Head-Fi.org › Forums › Equipment Forums › Dedicated Source Components › How about Pro-Ject RPM 6?
New Posts  All Forums:Forum Nav:

How about Pro-Ject RPM 6?

post #1 of 12
Thread Starter 
Interested in buying a vinyl player in the future. Was thinking about the Rega P3 and my bf came up with this one. So...how 'bout it? Anyone have some experience with these ones? Please share!
post #2 of 12
The Pro-Ject sounds better due to its better fundamental design. The Rega is going to require a really good stand or shelf as it's excessively sensitive to vibration. The other flaw is in the arm, or rather, how the arm is grounded. In the Rega, the tonearm assembly is electrically grounded to the left signal ground from the cartridge, this is a very big no-no and a serious pain to fix. The signal is corrupted as soon as it comes off the cartridge, the soundstage is collapsed & lots of low level details are erased. You can fix this by sending off the tonearm to Origin Live for rewiring, but that's going to cost you.

The Pro-Ject. The RM6 is a pretty good turntable, it does get the important things right, and I prefer it to the Regas. The RM6 has a more solid sound, better depth & layering to the soundstage, and unless the P3 is on a stand that's worth more than the turntable itself, it will also have better low-level detail retrieval.

The Rega may sound like it has a greater ability to carry a beat, however this is a bit of an illusion. Regas tend to run a little fast, and as I noted earlier they also tend to erase low-level details. This simplifies the music if you will and brings out the beat (sidenote: Linn has sold countless LP12s with the "listen to the beat" trick, a nice way of turning flaws into a bonus).

Overall, I think the Pro-ject wins out nicely.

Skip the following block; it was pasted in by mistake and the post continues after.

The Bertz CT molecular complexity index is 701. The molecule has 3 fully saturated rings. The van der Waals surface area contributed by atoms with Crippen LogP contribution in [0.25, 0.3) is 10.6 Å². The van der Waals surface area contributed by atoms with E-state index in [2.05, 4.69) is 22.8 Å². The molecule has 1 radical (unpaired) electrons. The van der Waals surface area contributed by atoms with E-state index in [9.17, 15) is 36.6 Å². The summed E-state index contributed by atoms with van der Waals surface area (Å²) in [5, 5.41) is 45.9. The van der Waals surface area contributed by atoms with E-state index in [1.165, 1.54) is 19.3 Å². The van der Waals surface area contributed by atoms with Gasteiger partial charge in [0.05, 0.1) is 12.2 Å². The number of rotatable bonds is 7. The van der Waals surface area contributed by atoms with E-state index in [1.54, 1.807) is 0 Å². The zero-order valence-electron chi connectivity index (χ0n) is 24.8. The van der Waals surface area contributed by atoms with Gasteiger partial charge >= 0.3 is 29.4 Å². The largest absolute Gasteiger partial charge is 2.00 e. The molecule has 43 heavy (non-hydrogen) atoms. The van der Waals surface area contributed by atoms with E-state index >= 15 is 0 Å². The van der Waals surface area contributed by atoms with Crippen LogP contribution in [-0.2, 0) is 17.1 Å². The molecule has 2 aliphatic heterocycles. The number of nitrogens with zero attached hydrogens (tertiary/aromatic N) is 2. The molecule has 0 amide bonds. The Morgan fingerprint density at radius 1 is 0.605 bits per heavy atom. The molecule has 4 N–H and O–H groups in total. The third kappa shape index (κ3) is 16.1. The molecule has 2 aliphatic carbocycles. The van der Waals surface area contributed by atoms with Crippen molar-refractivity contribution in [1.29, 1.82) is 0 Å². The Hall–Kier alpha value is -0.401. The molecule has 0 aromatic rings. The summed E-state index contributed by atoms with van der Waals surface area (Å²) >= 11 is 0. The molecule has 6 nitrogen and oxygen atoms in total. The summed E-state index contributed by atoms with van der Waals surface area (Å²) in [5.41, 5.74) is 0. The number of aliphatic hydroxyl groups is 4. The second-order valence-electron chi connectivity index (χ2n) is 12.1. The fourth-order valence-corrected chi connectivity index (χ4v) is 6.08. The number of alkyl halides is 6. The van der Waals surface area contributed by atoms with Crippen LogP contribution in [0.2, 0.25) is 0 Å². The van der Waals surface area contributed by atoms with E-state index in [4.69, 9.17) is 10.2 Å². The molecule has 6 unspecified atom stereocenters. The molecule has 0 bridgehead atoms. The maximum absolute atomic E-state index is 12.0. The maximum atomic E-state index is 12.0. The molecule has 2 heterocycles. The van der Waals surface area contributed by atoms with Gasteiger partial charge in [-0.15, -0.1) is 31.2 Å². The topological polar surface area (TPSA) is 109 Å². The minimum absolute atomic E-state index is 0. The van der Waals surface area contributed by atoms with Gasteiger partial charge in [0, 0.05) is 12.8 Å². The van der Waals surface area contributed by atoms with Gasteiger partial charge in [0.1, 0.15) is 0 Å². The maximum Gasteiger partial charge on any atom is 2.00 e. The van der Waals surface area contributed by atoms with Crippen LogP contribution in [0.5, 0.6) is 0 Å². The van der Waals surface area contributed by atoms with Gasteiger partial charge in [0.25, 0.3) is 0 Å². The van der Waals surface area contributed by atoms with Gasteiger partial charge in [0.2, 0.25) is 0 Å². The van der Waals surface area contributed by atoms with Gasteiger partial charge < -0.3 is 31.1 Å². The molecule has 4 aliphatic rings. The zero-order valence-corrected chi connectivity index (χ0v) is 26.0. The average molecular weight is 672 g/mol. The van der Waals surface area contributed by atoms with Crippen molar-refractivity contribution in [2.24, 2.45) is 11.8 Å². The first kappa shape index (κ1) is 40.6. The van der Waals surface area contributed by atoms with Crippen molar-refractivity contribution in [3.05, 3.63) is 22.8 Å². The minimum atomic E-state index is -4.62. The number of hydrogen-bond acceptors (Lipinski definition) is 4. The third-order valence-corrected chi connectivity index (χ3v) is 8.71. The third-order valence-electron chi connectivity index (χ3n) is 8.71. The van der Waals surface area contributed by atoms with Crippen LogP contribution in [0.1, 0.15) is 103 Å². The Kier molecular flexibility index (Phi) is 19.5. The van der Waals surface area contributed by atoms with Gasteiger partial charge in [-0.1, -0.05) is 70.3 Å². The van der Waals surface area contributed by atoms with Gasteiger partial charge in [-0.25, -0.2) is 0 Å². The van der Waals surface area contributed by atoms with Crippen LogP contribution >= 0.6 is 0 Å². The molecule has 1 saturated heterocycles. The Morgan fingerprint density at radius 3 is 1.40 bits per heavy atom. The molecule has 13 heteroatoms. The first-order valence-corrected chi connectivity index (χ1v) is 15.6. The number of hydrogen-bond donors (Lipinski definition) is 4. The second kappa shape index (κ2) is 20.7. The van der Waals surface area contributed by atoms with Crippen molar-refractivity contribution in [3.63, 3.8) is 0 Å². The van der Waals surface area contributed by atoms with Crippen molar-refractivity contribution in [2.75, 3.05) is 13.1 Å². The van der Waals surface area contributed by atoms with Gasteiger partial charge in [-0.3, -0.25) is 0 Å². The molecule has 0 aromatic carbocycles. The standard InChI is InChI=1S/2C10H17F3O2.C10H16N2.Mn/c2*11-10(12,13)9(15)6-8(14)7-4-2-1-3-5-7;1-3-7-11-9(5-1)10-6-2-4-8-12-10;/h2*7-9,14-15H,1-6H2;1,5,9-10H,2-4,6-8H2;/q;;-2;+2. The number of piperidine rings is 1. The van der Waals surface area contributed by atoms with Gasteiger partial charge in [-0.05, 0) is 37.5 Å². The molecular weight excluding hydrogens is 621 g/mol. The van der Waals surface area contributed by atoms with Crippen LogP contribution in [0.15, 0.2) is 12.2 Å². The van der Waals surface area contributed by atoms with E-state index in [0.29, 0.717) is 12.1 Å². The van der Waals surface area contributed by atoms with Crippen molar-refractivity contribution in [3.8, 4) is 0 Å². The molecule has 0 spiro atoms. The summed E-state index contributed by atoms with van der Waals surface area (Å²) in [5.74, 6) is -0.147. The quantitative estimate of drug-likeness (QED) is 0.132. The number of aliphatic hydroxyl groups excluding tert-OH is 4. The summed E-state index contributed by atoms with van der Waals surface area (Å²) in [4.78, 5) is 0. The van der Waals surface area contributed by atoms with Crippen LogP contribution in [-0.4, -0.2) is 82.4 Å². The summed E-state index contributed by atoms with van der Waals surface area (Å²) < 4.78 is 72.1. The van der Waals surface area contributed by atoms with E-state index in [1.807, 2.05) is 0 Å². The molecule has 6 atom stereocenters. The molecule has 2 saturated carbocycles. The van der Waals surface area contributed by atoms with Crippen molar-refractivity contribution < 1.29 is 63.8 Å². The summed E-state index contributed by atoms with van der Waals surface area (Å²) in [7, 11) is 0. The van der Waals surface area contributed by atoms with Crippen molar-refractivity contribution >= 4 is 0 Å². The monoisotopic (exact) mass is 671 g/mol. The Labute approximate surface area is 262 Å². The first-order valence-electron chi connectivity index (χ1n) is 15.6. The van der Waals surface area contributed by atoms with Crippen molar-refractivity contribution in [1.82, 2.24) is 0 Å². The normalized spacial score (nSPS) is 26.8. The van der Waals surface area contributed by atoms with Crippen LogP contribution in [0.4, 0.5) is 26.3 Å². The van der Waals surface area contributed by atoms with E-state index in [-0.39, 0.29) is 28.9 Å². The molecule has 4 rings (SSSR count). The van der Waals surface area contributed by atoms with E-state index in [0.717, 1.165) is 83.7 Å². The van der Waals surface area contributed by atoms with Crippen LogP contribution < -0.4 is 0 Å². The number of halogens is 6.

post #3 of 12
Thread Starter 
Thanx for your insight! I read that the Rega would be more detailed than the Pro-Ject but that would be depending on what stand it is on if I read your post correctly.
Any other recommendations are welcome also.
post #4 of 12
Try this.



http://www.needledoctor.com/Music-Ha...2&category=351

The stock cartridge with this one is excellent. An upgrade wouldn't be necessary for quite some time. I am also looking into buying a new turntable. I researched the Music Hall, Rega, and Pro-Ject for quite a while. Most people prefer the Rega over the Pro-Ject. I'm partial to the Music Hall since I've actually been able to hear it and play with it. I also like the fact that the cartridge is top-notch for stock.

That website I gave you has all those turntables and more on it. Check it out.

*edit*

For some reason I didn't read model numbers and just assumed that were looking at much lower end tables! Forget everything I said.

But that Music Hall's still very nice looking! Eh?
post #5 of 12
Quote:
Originally Posted by Roam View Post
The Pro-Ject sounds better due to its better fundamental design. The Rega is going to require a really good stand or shelf as it's excessively sensitive to vibration. The other flaw is in the arm, or rather, how the arm is grounded. In the Rega, the tonearm assembly is electrically grounded to the left signal ground from the cartridge, this is a very big no-no and a serious pain to fix. The signal is corrupted as soon as it comes off the cartridge, the soundstage is collapsed & lots of low level details are erased. You can fix this by sending off the tonearm to Origin Live for rewiring, but that's going to cost you.

The Pro-Ject. The RM6 is a pretty good turntable, it does get the important things right, and I prefer it to the Regas. The RM6 has a more solid sound, better depth & layering to the soundstage, and unless the P3 is on a stand that's worth more than the turntable itself, it will also have better low-level detail retrieval.

The Rega may sound like it has a greater ability to carry a beat, however this is a bit of an illusion. Regas tend to run a little fast, and as I noted earlier they also tend to erase low-level details. This simplifies the music if you will and brings out the beat (sidenote: Linn has sold countless LP12s with the "listen to the beat" trick, a nice way of turning flaws into a bonus).